Left Ventricular Assist Devices Impact Hospital Resource Utilization Without Affecting Patient Mortality in Gastrointestinal Bleeding
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Left ventricular assist devices (LVADs) are being utilized for management of end-stage heart failure and require systemic anticoagulation. Gastrointestinal bleeding (GIB) is one of the most common adverse events following LVAD implantation.
To investigate the impact of continuous-flow (CF) LVAD implants on outcomes of patients admitted with GIB.
This is a cross-sectional study utilizing the Nationwide Inpatient Sample in the CF-LVAD era from 2010 to 2012. All adult admissions with a primary diagnosis of GIB were included. Among hospitalizations with GIB, patients with (cases) and without (controls) CF-LVAD implants were compared using univariate and multivariate analyses. The main outcome measurements were in-hospital mortality, length of stay, and hospitalization costs.
Among 1,002,299 hospitalizations for GIB, 1112 (0.11%) patients had CF-LVADs. Bleeding angiodysplasia accounted for a majority of GIB in CF-LVAD patients (35.4% of 1112). Multivariate analysis adjusting for demographic, hospital and etiological differences, site of GIB, and patient comorbidities revealed that CF-LVADs were not adversely associated with mortality in GIB (OR 0.53, 95% CI 0.07-4.15). However, CF-LVADs independently accounted for prolonged hospitalization (3.5 days, 95% CI 2.6-4.6) and higher hospital charges ($37,032, 95% CI $7991-$66,074).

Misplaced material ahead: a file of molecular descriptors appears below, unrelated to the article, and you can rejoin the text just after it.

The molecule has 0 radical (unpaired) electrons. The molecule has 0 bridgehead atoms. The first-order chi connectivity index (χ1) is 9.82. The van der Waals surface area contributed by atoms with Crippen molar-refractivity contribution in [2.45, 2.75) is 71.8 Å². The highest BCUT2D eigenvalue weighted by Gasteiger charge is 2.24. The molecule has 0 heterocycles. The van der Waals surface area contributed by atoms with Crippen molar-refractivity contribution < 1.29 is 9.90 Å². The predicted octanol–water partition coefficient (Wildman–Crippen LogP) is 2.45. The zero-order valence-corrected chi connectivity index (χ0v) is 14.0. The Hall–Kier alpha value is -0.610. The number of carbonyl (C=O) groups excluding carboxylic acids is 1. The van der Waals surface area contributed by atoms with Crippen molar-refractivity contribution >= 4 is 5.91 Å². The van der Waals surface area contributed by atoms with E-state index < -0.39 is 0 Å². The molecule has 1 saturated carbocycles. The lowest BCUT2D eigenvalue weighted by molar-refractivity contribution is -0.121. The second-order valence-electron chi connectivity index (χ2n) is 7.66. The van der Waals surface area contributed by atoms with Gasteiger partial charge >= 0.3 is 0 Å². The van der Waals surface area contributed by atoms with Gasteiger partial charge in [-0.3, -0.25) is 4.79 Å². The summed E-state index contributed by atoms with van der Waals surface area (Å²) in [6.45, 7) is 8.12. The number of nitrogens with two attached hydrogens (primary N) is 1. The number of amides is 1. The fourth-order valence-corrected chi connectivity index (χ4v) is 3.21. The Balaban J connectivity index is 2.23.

In patients admitted with GIB, CF-LVAD implantation accounts for higher healthcare utilization, but is not adversely associated with mortality despite therapeutic anticoagulation, increased comorbidities, and comparatively delayed endoscopy. These findings are relevant as CF-LVADs are the dominant type of LVAD and are associated with increased risk of GIB compared to their predecessors.